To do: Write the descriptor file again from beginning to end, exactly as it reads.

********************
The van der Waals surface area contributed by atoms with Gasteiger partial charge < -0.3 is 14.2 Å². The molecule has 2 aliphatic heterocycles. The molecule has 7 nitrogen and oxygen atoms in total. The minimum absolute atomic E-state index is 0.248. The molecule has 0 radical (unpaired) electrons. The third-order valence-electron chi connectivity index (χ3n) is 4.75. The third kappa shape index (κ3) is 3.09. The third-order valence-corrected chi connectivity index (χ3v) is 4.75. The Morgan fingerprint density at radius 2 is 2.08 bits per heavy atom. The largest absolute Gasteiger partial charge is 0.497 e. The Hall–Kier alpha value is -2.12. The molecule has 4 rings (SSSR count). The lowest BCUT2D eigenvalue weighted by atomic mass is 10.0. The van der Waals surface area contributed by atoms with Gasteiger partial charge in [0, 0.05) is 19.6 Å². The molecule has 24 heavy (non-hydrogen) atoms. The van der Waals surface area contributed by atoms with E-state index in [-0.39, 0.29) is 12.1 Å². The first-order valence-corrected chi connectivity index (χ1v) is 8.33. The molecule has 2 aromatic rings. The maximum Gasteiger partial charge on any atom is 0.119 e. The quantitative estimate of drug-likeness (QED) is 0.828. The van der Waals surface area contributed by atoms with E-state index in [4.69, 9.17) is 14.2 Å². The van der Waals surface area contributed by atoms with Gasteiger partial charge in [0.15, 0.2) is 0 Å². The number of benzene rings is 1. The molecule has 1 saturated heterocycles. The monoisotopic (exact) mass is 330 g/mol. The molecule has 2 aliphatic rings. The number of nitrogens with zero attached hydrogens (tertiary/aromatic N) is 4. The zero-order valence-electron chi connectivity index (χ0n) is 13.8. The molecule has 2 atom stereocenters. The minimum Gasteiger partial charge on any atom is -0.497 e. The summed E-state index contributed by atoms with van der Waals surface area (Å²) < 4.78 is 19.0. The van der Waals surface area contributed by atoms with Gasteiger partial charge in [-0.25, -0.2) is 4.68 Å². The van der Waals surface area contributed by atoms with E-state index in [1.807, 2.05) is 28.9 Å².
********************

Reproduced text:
The van der Waals surface area contributed by atoms with Gasteiger partial charge < -0.3 is 14.2 Å². The molecule has 2 aliphatic heterocycles. The molecule has 7 nitrogen and oxygen atoms in total. The minimum absolute atomic E-state index is 0.248. The molecule has 0 radical (unpaired) electrons. The third-order valence-electron chi connectivity index (χ3n) is 4.75. The third kappa shape index (κ3) is 3.09. The third-order valence-corrected chi connectivity index (χ3v) is 4.75. The Morgan fingerprint density at radius 2 is 2.08 bits per heavy atom. The largest absolute Gasteiger partial charge is 0.497 e. The Hall–Kier alpha value is -2.12. The molecule has 4 rings (SSSR count). The lowest BCUT2D eigenvalue weighted by atomic mass is 10.0. The van der Waals surface area contributed by atoms with Gasteiger partial charge in [0, 0.05) is 19.6 Å². The molecule has 24 heavy (non-hydrogen) atoms. The van der Waals surface area contributed by atoms with E-state index in [-0.39, 0.29) is 12.1 Å². The first-order valence-corrected chi connectivity index (χ1v) is 8.33. The molecule has 2 aromatic rings. The maximum Gasteiger partial charge on any atom is 0.119 e. The quantitative estimate of drug-likeness (QED) is 0.828. The van der Waals surface area contributed by atoms with E-state index in [4.69, 9.17) is 14.2 Å². The van der Waals surface area contributed by atoms with Gasteiger partial charge in [0.15, 0.2) is 0 Å². The number of benzene rings is 1. The molecule has 1 saturated heterocycles. The monoisotopic (exact) mass is 330 g/mol. The molecule has 2 aliphatic rings. The number of nitrogens with zero attached hydrogens (tertiary/aromatic N) is 4. The zero-order valence-electron chi connectivity index (χ0n) is 13.8. The molecule has 2 atom stereocenters. The minimum Gasteiger partial charge on any atom is -0.497 e. The summed E-state index contributed by atoms with van der Waals surface area (Å²) < 4.78 is 19.0. The van der Waals surface area contributed by atoms with Gasteiger partial charge in [-0.25, -0.2) is 4.68 Å². The van der Waals surface area contributed by atoms with E-state index in [1.807, 2.05) is 28.9 Å².